Breakout

China won't let its Ponzi scheme crash... yet

Jeff Macke
Breakout

China won't let its Ponzi scheme crash... yet

Now watching

Next video starts in : 7 Play

China won't let its Ponzi scheme crash... yet

China won't let its Ponzi scheme crash... yet
Replay video
Up next

GM appeases recall victims but still faces two big hurdles

GM appeases recall victims but still faces two big hurdles Up next

GM appeases recall victims but still faces two big hurdles

China’s import and export growth likely cooled again in January according to a poll conducted by Reuters. The slowdown in China has been pressuring the entire financial food chain of the world’s second-largest economy, reminding some of the way a collapse in the U.S. housing market triggered a collapse in the financial system. Those fears have been exacerbated by rumors that China was going to allow one of its wealth management products ("WMPs") go into default; an eerily familiar sounding scenario for investors worried that China is facing its own so-called “Lehman moment.”

In the attached video Jeff Saut of Raymond James explains the product in question was being used as “sort of a Ponzi scheme.” Individual investors have been putting money into pools that are be used to buy high-risk assets like mortgage debt. When the debt comes due banks have been paying it down by raising new funds and investing whatever money is left over into yet more high-risk assets. Such schemes only work until there’s a high-risk default at which point raising new money becomes impossible.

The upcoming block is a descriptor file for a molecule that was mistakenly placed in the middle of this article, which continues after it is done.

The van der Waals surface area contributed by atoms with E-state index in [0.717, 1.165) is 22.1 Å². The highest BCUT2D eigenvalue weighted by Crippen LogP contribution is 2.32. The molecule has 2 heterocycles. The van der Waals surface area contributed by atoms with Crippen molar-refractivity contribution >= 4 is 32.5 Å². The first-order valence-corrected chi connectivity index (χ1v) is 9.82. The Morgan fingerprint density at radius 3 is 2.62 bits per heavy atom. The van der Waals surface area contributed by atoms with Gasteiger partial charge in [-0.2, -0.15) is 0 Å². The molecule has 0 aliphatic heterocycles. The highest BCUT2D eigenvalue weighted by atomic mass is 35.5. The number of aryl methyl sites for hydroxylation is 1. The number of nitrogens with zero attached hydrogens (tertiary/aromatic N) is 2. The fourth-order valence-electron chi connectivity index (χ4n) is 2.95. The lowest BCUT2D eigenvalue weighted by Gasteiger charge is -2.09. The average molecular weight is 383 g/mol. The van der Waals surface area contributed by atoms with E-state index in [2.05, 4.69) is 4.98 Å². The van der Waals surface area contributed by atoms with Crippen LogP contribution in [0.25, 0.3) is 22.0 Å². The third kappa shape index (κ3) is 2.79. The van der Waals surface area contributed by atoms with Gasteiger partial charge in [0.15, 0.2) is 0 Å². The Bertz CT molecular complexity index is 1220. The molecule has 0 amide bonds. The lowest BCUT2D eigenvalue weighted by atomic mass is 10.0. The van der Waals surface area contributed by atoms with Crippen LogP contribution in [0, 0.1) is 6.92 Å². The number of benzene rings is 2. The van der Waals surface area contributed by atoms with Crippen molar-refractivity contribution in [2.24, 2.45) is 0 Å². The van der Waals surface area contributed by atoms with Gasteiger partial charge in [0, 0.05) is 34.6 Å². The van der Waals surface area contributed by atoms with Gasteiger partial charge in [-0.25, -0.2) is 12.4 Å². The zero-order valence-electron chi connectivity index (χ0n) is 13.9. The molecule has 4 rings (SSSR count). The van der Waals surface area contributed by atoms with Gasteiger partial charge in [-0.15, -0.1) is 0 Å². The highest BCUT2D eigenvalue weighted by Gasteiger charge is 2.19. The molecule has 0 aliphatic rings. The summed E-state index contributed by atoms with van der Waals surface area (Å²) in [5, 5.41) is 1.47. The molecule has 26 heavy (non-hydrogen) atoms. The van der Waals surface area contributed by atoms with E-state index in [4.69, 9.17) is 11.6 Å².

Saut says the threat of contagion is real, which is why the Chinese are unlikely to let it happen. “The fact that they would let one go into default could cause a domino effect that could spill over. A few years ago there was only 200 WMPs now there’s over 200,000 wealth management products. I think that was one of the things that hurt world markets (in January).”

As Saut is quick to add, China is still growing at 6.5% and has ample existing reserves to keep the WMPs out of default for years. The risk of default isn’t going away but it isn’t likely to happen anytime soon. That’s hardly comforting in the big picture but if we’ve learned anything from the last decade, it’s that markets are willing to do just about anything in the name of short-term stability. According to Saut, the day of reckoning in China isn’t something investors need to be afraid of… yet.

More from Breakout:

All eyes on Fed's Yellen as market-moving testimony looms

Investing 101: Using market sentiment to your advantage

Aerosmith's Joey Kramer goes from rock 'n roll to roastin’ coffee

Rates

View Comments (39)